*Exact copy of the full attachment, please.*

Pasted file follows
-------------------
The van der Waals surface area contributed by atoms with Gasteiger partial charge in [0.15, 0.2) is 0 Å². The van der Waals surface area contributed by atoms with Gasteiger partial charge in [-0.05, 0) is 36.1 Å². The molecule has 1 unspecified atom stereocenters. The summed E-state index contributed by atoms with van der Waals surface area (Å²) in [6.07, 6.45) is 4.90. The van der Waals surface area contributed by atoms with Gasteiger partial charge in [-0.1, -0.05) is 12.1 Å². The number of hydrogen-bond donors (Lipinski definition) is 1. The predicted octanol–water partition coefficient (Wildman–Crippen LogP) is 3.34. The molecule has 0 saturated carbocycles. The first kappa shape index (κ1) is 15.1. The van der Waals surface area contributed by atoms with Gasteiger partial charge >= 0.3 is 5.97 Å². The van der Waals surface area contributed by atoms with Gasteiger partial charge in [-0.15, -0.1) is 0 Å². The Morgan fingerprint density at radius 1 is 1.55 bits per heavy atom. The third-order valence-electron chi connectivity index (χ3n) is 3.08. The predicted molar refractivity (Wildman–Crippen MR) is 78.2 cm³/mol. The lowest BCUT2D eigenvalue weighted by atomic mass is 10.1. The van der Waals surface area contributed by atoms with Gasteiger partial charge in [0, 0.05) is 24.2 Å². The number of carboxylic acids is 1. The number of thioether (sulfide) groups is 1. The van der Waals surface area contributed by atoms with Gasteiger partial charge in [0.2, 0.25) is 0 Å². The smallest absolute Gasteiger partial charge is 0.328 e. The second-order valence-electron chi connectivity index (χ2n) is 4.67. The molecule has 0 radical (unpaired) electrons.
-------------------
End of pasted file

The van der Waals surface area contributed by atoms with Gasteiger partial charge in [0.15, 0.2) is 0 Å². The van der Waals surface area contributed by atoms with Gasteiger partial charge in [-0.05, 0) is 36.1 Å². The molecule has 1 unspecified atom stereocenters. The summed E-state index contributed by atoms with van der Waals surface area (Å²) in [6.07, 6.45) is 4.90. The van der Waals surface area contributed by atoms with Gasteiger partial charge in [-0.1, -0.05) is 12.1 Å². The number of hydrogen-bond donors (Lipinski definition) is 1. The predicted octanol–water partition coefficient (Wildman–Crippen LogP) is 3.34. The molecule has 0 saturated carbocycles. The first kappa shape index (κ1) is 15.1. The van der Waals surface area contributed by atoms with Gasteiger partial charge >= 0.3 is 5.97 Å². The van der Waals surface area contributed by atoms with Gasteiger partial charge in [-0.15, -0.1) is 0 Å². The Morgan fingerprint density at radius 1 is 1.55 bits per heavy atom. The third-order valence-electron chi connectivity index (χ3n) is 3.08. The predicted molar refractivity (Wildman–Crippen MR) is 78.2 cm³/mol. The lowest BCUT2D eigenvalue weighted by atomic mass is 10.1. The van der Waals surface area contributed by atoms with Gasteiger partial charge in [0, 0.05) is 24.2 Å². The number of carboxylic acids is 1. The number of thioether (sulfide) groups is 1. The van der Waals surface area contributed by atoms with Gasteiger partial charge in [0.2, 0.25) is 0 Å². The smallest absolute Gasteiger partial charge is 0.328 e. The second-order valence-electron chi connectivity index (χ2n) is 4.67. The molecule has 0 radical (unpaired) electrons.